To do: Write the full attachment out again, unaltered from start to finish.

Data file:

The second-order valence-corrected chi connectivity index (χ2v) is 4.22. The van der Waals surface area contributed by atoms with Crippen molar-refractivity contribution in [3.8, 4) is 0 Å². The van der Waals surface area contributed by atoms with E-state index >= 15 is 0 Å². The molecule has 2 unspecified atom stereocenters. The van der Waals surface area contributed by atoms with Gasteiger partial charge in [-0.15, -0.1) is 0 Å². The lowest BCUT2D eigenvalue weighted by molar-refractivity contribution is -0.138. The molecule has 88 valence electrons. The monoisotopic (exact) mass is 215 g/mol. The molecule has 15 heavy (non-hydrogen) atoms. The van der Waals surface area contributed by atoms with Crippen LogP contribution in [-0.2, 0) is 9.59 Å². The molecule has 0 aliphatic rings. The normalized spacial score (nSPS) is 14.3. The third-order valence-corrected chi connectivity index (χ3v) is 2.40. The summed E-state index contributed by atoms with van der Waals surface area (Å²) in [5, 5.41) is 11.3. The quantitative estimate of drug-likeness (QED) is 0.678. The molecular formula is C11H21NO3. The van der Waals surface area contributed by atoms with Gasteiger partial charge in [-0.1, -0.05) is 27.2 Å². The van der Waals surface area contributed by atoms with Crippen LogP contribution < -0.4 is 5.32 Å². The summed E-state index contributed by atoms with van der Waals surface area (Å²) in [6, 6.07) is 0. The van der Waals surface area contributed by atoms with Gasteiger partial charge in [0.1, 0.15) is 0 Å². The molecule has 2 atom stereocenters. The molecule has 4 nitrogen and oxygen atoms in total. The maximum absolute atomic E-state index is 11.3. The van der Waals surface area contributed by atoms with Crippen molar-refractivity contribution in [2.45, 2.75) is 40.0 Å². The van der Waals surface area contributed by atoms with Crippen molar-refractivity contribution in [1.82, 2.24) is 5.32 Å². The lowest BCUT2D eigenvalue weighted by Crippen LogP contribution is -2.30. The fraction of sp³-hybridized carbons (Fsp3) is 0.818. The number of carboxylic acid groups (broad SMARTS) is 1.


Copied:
The second-order valence-corrected chi connectivity index (χ2v) is 4.22. The van der Waals surface area contributed by atoms with Crippen molar-refractivity contribution in [3.8, 4) is 0 Å². The van der Waals surface area contributed by atoms with E-state index >= 15 is 0 Å². The molecule has 2 unspecified atom stereocenters. The van der Waals surface area contributed by atoms with Gasteiger partial charge in [-0.15, -0.1) is 0 Å². The lowest BCUT2D eigenvalue weighted by molar-refractivity contribution is -0.138. The molecule has 88 valence electrons. The monoisotopic (exact) mass is 215 g/mol. The molecule has 15 heavy (non-hydrogen) atoms. The van der Waals surface area contributed by atoms with Crippen LogP contribution in [-0.2, 0) is 9.59 Å². The molecule has 0 aliphatic rings. The normalized spacial score (nSPS) is 14.3. The third-order valence-corrected chi connectivity index (χ3v) is 2.40. The summed E-state index contributed by atoms with van der Waals surface area (Å²) in [5, 5.41) is 11.3. The quantitative estimate of drug-likeness (QED) is 0.678. The molecular formula is C11H21NO3. The van der Waals surface area contributed by atoms with Gasteiger partial charge in [-0.1, -0.05) is 27.2 Å². The van der Waals surface area contributed by atoms with Crippen LogP contribution < -0.4 is 5.32 Å². The summed E-state index contributed by atoms with van der Waals surface area (Å²) in [6, 6.07) is 0. The van der Waals surface area contributed by atoms with Gasteiger partial charge in [0.1, 0.15) is 0 Å². The molecule has 2 atom stereocenters. The molecule has 4 nitrogen and oxygen atoms in total. The maximum absolute atomic E-state index is 11.3. The van der Waals surface area contributed by atoms with Crippen molar-refractivity contribution in [2.45, 2.75) is 40.0 Å². The van der Waals surface area contributed by atoms with Crippen molar-refractivity contribution in [1.82, 2.24) is 5.32 Å². The lowest BCUT2D eigenvalue weighted by Crippen LogP contribution is -2.30. The fraction of sp³-hybridized carbons (Fsp3) is 0.818. The number of carboxylic acid groups (broad SMARTS) is 1.